Flexible Working: Balance

Laura Jordan Bambach, co-founder and Chief Creative Officer at Mr. President started out as a digital artist in the 1990s, and has worked at some of the most creative shops in London. As co-founder of SheSays, an award-winning global organisation focused on the engagement, education and advancement of women in the creative industries, flexible working has always been high on her agenda. Mr. President is a female led company, two out of the three founders are mums, and their entire senior leadership are parents.

Bambach joined the managing partners Claire Hynes and Nick Emmel, both former directors at Dare, as the third agency partner at Mr. President in 2013. “We all felt that the time was right for a change. We wanted to build something where we could leave a legacy with our work and make a difference in the world, and the clients we worked with; all of this stuff which seems quite simple but it’s actually hard to do in a large organisation.”

It was important from the start that they had a clear structure defined to help parents. “Claire works from home one day a week; when my son was younger I’d go home to work on a Friday afternoon, and I start at 10 to get him to school, but also for my own thinking time. But it’s important to make sure everyone understands that they can work flexibly, regardless of the reason. There is an allowance for that at Mr President, as much as possible.”

Flexible working is essentially any type of working that is different from the standard 9–5 working day. It could mean different start and/or finish times, which is often called flexitime. It could mean working from home for part of the week, working part time or job sharing, or compressed hours. Fundamentally though, there has to be tangible benefits for the employer, it has to work both ways says Bambach. “If there is a pitch on, there is still an expectation that you are going to work a little late. Hopefully not an all-nighter but you may need to be in early or come in on your day off sometimes, there are meetings that you need to take which might mean you need to be in the office.”

Whether or not flexible working is suitable for everyone is another argument. At Mr. President it largely depends on their job role and responsibilities, and the work load in any given week, as Bambach explains. “If for example you’re in a Creative Director type role where you’re looking at work and giving feedback then this works best face-to-face. It’s just a case of making sure everyone is being responsible for their job. We’re a small agency, and we know each other so well, there’s a lot of trust that people will get their work done. And nowhere to hide!”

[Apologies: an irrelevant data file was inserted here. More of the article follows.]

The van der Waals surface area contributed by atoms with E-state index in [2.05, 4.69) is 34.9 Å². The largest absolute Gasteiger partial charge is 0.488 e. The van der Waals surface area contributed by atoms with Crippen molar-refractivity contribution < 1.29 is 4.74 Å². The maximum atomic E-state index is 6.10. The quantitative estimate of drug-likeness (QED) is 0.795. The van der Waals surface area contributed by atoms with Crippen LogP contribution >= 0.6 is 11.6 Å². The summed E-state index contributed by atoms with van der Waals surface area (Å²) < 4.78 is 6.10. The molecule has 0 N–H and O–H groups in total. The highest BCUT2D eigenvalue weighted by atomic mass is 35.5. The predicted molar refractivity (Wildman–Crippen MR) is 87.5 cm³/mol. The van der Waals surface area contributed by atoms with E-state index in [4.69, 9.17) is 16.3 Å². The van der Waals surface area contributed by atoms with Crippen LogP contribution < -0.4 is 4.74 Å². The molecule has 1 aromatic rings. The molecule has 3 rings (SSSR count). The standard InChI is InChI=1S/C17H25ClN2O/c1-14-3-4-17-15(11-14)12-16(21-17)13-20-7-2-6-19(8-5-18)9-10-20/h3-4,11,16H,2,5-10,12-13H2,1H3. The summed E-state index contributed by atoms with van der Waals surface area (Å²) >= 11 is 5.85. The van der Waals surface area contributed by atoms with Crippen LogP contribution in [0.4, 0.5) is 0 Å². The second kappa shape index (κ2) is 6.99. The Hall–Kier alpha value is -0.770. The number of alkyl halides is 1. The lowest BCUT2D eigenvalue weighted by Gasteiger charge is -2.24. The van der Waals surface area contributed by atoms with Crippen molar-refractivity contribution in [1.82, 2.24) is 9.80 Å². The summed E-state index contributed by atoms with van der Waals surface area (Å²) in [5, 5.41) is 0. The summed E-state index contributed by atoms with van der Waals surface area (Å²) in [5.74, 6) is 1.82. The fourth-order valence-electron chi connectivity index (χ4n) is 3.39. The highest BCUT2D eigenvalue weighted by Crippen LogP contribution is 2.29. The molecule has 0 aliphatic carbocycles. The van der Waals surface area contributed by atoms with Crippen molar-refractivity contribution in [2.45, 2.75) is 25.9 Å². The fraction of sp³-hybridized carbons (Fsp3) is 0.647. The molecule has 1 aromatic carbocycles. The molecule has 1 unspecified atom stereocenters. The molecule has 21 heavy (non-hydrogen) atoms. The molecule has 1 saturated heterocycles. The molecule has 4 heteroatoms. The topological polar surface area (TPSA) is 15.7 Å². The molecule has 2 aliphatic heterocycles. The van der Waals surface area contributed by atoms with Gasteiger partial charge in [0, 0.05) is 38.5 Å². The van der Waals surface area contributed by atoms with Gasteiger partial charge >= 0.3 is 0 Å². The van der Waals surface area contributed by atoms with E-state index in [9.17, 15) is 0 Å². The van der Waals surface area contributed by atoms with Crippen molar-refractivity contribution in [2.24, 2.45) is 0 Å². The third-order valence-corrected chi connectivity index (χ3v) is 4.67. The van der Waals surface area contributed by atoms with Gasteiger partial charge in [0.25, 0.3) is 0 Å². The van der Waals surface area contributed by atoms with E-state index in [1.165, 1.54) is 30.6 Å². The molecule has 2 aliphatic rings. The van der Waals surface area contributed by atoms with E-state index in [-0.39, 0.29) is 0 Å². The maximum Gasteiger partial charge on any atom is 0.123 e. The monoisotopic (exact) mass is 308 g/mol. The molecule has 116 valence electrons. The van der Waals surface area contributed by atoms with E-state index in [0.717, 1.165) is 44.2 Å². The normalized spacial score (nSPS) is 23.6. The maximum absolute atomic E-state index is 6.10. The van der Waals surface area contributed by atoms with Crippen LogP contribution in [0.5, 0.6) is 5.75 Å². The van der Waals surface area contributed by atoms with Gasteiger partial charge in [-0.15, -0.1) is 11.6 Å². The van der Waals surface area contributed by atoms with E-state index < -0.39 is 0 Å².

One of the prevailing arguments from some employers however is this notion of ‘presenteeism’ – a somewhat archaic view that you need to be sat at your desk to do your job. “Being stuck at your desk, particularly in the creative industry is a terrible curse because you don’t make your best at your desk – ever.” reflects Bambach.

“If anything, knowing how creativity works – the fact that you are bringing different ideas and concepts together, having external input, at your desk is counterproductive. Taking a walk, thinking about concepts in a more fluid way, it really helps in terms of the quality of work you produce.”

Yet despite it’s growing presence in the office, what happens if colleagues are less supportive of the changes? What can management do to change this attitude amongst their teams? “Agencies need to cultivate a culture whereby younger colleagues are not taking the ‘burden’.” says Bambach, who believes it has to come from the top. “Flexible working should be available to anyone who needs it for whatever reason, and it should be understood that’s just the way it works, and that everyone is doing their job well – regardless of being in the office or not.”